by Kevin Sarney, Life Sciences Practice Leader
Taking your firm public is a significant milestone, opening up new opportunities for raising capital. However, the process can be complex and time-consuming, requiring careful planning and execution. In the US, there are three common routes to public listing. The fourth route, utilizing a SPAC (Special Purpose Acquisition Corporation) is not as popular in the last two years.
#1 The first option is a traditional Initial Public Offering (IPO), where the company engages a consortium of underwriters, files with the Securities and Exchange Commission (SEC), conducts a roadshow to attract potential investors and then prices the offering to go public. This process is typically comprehensive and demands substantial resources and preparation.
#2 The second route involves a process known as Form 10, a quicker route that entails selling private securities in a private placement. While faster to market, this method comes with its challenges, such as maintaining a public float and attracting analyst coverage, which is crucial for public companies.
#3 The third route is a reverse merger, which allows a private company to become public with or without raising capital. This process involves merging with a public shell. However, the strategy has drawbacks, including potential misalignment with the existing “shell” investors and potential liabilities that exist inside that “shell.”
JOBS ACT of 2012
The JOBS Act of 2012 established a new environment for smaller companies—under $1 billion in revenue— going public. The Act permits companies to file draft registration statements confidentially and engage in conversations with qualified institutional investors to gauge interest. This allows firms to shield sensitive information from public scrutiny while preparing for a public debut. And if you decide not to go public, the market (competitors) and potential partners are shielded from the news of that decision.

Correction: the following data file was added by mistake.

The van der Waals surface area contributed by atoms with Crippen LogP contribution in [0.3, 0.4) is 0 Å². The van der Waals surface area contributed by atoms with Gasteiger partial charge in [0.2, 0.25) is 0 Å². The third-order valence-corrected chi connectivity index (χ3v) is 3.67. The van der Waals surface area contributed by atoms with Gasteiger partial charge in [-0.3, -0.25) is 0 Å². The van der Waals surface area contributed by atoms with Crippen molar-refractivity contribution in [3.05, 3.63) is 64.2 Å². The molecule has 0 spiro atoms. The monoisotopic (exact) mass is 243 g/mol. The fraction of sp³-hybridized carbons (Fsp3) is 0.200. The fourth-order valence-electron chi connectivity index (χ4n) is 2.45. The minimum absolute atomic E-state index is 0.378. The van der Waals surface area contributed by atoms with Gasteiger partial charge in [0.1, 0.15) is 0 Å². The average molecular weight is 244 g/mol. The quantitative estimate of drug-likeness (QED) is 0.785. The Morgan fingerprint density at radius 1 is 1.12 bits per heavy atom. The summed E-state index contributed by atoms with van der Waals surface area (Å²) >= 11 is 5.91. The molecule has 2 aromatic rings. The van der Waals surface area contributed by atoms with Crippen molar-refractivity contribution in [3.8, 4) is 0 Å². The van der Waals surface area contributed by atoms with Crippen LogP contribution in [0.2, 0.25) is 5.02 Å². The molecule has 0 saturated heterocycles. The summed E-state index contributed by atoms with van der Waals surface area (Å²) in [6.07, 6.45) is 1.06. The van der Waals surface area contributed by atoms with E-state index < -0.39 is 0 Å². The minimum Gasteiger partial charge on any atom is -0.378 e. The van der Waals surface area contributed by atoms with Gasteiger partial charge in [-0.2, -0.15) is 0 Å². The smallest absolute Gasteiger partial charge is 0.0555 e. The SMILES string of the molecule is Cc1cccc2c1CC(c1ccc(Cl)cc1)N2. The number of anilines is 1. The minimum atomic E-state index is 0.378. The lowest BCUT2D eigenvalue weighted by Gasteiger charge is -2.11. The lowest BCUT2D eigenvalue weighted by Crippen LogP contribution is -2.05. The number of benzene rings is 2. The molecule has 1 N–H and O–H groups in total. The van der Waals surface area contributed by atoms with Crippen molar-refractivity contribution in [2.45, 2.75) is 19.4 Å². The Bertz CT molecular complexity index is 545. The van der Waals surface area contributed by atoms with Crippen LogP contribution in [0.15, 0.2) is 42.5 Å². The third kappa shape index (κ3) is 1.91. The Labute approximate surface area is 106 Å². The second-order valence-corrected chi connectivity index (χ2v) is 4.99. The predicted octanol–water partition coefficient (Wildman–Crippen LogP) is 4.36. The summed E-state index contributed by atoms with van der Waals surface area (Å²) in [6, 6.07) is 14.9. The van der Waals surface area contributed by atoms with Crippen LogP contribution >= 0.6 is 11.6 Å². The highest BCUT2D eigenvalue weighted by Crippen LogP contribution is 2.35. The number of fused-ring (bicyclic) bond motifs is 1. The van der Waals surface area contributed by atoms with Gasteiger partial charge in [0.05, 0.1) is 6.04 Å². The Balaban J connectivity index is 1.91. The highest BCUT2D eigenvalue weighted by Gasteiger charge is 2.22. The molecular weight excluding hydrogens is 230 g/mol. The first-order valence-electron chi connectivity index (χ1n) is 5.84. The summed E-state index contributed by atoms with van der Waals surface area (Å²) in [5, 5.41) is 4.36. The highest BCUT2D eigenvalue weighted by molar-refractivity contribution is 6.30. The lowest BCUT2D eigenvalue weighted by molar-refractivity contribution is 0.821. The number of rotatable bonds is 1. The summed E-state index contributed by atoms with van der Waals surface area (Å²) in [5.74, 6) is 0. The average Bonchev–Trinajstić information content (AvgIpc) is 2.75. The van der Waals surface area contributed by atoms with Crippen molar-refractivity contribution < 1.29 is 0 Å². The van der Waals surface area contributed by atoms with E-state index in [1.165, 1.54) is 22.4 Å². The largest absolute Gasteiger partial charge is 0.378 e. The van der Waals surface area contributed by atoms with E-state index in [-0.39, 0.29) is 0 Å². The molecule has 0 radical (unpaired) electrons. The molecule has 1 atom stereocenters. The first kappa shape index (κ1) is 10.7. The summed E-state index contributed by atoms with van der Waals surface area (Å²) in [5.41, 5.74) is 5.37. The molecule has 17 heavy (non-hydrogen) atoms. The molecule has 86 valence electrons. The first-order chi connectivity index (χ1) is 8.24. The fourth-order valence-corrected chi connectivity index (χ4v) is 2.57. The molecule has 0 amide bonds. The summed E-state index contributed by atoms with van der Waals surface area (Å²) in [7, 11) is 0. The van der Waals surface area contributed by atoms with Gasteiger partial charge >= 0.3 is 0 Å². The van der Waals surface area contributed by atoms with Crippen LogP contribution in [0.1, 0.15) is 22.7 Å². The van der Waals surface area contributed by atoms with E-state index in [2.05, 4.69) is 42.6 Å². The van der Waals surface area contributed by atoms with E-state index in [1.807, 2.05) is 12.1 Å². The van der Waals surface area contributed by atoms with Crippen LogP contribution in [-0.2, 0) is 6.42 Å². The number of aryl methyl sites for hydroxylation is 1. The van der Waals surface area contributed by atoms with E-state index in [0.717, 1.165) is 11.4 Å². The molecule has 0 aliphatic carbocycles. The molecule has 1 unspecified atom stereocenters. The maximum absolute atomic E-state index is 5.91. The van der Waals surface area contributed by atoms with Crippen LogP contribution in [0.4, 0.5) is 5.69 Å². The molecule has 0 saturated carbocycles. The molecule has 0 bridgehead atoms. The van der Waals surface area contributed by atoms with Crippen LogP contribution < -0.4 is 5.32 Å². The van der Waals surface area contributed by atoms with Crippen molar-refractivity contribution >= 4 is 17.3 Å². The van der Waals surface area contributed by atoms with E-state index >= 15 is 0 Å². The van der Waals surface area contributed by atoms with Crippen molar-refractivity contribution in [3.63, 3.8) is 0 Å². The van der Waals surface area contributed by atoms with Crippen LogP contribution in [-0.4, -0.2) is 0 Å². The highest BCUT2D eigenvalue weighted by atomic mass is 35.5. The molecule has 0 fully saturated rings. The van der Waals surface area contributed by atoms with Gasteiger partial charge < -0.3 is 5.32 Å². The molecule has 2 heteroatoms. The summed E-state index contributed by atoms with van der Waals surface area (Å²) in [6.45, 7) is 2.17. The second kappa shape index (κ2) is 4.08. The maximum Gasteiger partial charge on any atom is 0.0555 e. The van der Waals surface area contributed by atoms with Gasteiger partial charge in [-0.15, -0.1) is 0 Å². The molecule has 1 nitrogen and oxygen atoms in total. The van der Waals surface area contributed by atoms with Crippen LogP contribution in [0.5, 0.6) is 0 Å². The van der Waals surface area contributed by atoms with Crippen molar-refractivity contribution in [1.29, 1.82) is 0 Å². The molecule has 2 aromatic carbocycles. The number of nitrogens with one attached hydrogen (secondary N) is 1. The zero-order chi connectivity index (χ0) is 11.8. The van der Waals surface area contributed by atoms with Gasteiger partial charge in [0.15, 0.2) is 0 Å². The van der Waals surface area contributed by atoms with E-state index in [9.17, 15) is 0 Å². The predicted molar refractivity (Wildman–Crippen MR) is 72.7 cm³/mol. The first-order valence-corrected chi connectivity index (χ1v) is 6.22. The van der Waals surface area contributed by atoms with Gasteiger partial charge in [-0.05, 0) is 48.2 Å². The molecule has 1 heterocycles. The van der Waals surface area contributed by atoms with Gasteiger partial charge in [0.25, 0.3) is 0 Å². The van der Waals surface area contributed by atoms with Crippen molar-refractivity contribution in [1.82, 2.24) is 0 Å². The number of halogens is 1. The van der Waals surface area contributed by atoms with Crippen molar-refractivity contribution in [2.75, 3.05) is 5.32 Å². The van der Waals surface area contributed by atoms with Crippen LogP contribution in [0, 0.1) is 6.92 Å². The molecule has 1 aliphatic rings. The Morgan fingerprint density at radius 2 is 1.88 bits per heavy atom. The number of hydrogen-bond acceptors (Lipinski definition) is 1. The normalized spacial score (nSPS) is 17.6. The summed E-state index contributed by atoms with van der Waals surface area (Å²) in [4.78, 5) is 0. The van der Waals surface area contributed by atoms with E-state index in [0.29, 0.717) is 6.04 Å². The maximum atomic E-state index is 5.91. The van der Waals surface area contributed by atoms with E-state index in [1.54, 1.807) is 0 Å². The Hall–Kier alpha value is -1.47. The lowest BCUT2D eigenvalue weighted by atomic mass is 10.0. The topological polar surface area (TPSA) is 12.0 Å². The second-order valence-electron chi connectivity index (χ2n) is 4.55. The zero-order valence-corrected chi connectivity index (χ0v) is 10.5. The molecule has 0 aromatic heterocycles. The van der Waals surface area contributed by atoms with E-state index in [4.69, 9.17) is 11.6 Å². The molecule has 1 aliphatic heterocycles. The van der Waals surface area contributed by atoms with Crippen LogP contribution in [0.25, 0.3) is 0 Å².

Moreover, the JOBS Act provides certain exemptions, such as not requiring an “internal controls” opinion by an external audit firm and offering an extended phase-in for implementing new Generally Accepted Accounting Principles (GAAP).
Taking a company public is often a 6 to 12-month process, demanding significant legwork at the front end, including lining up backers, obtaining audited financials, and developing the S-1 document, a comprehensive marketing and financial document.
Following submission, the SEC will review and return with comments, requiring the firm to respond and file an updated document. Before embarking on this journey, companies need to consider several factors.
1. Financial statements
First, the financial records must be accurate, reconciled, and reported. The quality of your financial records will significantly influence the time needed for the mandatory (PCAOB - more comprehensive) audit.
2. Filing dates
Companies should also understand filing dates as the S-1 requirement for two years of financials could go stale, necessitating updates with new quarterly or full-year audited financials.
The need for experienced professionals is another consideration. Going public requires a team of financial, project management, and marketing experts. Outsourcing with a seasoned team can support this process. Post-IPO, the firm will also need a robust accounting group to handle the public financial filings (quarterly 10 Q's, Proxy’s 8K’s and annual 10 K’s).
After going public, companies will face new demands, such as the need for board committees, particularly an audit committee. Corporate insurance such as directors' and officers’ (D&O) coverage will also be required, which can be costly.
Finally, cost is a significant factor. The process of going public can range between $1.5M and $3M, with additional annual costs for public filings, audits, SEC counsel, D&O insurance, staffing, and financial printing and filing.
Taking your firm public is a major decision with both substantial costs and significant upsides in terms of access to capital for growth. It is a journey that requires careful planning, strategic decision-making, and thorough preparation to ensure a smooth transition and a successful launch.
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If you’d like to discuss how your company can benefit from best practices for going public, don't hesitate to get in touch with us at (781) 431-0420 or email us.